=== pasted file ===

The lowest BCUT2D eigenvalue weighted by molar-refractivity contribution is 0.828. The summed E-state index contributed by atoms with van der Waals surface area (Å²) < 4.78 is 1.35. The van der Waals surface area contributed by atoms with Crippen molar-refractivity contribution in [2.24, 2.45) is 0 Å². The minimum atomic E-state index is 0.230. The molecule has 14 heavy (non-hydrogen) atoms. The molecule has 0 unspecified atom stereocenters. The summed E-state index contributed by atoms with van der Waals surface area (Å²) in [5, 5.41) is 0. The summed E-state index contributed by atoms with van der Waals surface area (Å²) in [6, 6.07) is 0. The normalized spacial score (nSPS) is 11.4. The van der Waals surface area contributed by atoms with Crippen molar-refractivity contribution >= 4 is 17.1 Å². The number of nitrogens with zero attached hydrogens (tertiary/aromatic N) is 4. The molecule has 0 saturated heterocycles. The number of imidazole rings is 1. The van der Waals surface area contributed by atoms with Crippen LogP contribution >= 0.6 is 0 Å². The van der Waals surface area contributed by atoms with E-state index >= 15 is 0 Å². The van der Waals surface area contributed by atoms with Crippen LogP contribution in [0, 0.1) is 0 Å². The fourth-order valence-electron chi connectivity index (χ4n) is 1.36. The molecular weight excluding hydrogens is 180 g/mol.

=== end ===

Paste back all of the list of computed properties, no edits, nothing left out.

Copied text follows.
The lowest BCUT2D eigenvalue weighted by molar-refractivity contribution is 0.828. The summed E-state index contributed by atoms with van der Waals surface area (Å²) < 4.78 is 1.35. The van der Waals surface area contributed by atoms with Crippen molar-refractivity contribution in [2.24, 2.45) is 0 Å². The minimum atomic E-state index is 0.230. The molecule has 14 heavy (non-hydrogen) atoms. The molecule has 0 unspecified atom stereocenters. The summed E-state index contributed by atoms with van der Waals surface area (Å²) in [5, 5.41) is 0. The summed E-state index contributed by atoms with van der Waals surface area (Å²) in [6, 6.07) is 0. The normalized spacial score (nSPS) is 11.4. The van der Waals surface area contributed by atoms with Crippen molar-refractivity contribution >= 4 is 17.1 Å². The number of nitrogens with zero attached hydrogens (tertiary/aromatic N) is 4. The molecule has 0 saturated heterocycles. The number of imidazole rings is 1. The van der Waals surface area contributed by atoms with Crippen LogP contribution >= 0.6 is 0 Å². The van der Waals surface area contributed by atoms with E-state index >= 15 is 0 Å². The van der Waals surface area contributed by atoms with Crippen LogP contribution in [0, 0.1) is 0 Å². The fourth-order valence-electron chi connectivity index (χ4n) is 1.36. The molecular weight excluding hydrogens is 180 g/mol.